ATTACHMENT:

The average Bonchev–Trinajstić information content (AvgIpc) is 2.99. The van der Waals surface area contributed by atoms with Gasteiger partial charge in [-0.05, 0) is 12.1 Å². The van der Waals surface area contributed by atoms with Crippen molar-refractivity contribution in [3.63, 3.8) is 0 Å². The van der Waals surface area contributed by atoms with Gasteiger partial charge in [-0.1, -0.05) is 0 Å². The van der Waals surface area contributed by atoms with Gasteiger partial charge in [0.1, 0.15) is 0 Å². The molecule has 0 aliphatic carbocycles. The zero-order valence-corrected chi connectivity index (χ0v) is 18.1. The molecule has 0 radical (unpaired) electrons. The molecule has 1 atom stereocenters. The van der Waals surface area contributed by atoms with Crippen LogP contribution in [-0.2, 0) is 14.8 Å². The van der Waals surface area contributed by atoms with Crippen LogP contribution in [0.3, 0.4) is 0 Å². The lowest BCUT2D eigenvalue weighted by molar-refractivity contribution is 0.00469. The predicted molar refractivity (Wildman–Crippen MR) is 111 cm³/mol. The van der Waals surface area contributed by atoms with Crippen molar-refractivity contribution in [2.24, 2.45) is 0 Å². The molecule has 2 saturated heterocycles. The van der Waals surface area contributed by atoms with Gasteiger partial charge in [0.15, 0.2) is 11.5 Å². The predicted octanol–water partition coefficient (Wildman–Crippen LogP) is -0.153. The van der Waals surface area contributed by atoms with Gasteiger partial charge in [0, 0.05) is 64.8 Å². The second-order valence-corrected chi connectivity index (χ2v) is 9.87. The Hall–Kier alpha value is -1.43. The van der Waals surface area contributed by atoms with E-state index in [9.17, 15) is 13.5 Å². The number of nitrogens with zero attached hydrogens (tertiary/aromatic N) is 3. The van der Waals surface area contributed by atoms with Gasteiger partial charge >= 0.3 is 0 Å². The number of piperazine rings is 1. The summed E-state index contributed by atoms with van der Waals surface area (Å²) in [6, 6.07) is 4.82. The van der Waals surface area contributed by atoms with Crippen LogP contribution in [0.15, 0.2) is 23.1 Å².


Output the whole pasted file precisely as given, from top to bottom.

The average Bonchev–Trinajstić information content (AvgIpc) is 2.99. The van der Waals surface area contributed by atoms with Gasteiger partial charge in [-0.05, 0) is 12.1 Å². The van der Waals surface area contributed by atoms with Crippen molar-refractivity contribution in [3.63, 3.8) is 0 Å². The van der Waals surface area contributed by atoms with Gasteiger partial charge in [-0.1, -0.05) is 0 Å². The van der Waals surface area contributed by atoms with Gasteiger partial charge in [0.1, 0.15) is 0 Å². The molecule has 0 aliphatic carbocycles. The zero-order valence-corrected chi connectivity index (χ0v) is 18.1. The molecule has 0 radical (unpaired) electrons. The molecule has 1 atom stereocenters. The van der Waals surface area contributed by atoms with Crippen LogP contribution in [-0.2, 0) is 14.8 Å². The van der Waals surface area contributed by atoms with Crippen LogP contribution in [0.3, 0.4) is 0 Å². The lowest BCUT2D eigenvalue weighted by molar-refractivity contribution is 0.00469. The predicted molar refractivity (Wildman–Crippen MR) is 111 cm³/mol. The van der Waals surface area contributed by atoms with Crippen molar-refractivity contribution in [2.24, 2.45) is 0 Å². The molecule has 2 saturated heterocycles. The van der Waals surface area contributed by atoms with Gasteiger partial charge in [0.15, 0.2) is 11.5 Å². The predicted octanol–water partition coefficient (Wildman–Crippen LogP) is -0.153. The van der Waals surface area contributed by atoms with Gasteiger partial charge in [0, 0.05) is 64.8 Å². The second-order valence-corrected chi connectivity index (χ2v) is 9.87. The Hall–Kier alpha value is -1.43. The van der Waals surface area contributed by atoms with E-state index in [9.17, 15) is 13.5 Å². The number of nitrogens with zero attached hydrogens (tertiary/aromatic N) is 3. The van der Waals surface area contributed by atoms with Gasteiger partial charge >= 0.3 is 0 Å². The number of piperazine rings is 1. The summed E-state index contributed by atoms with van der Waals surface area (Å²) in [6, 6.07) is 4.82. The van der Waals surface area contributed by atoms with Crippen LogP contribution in [0.15, 0.2) is 23.1 Å².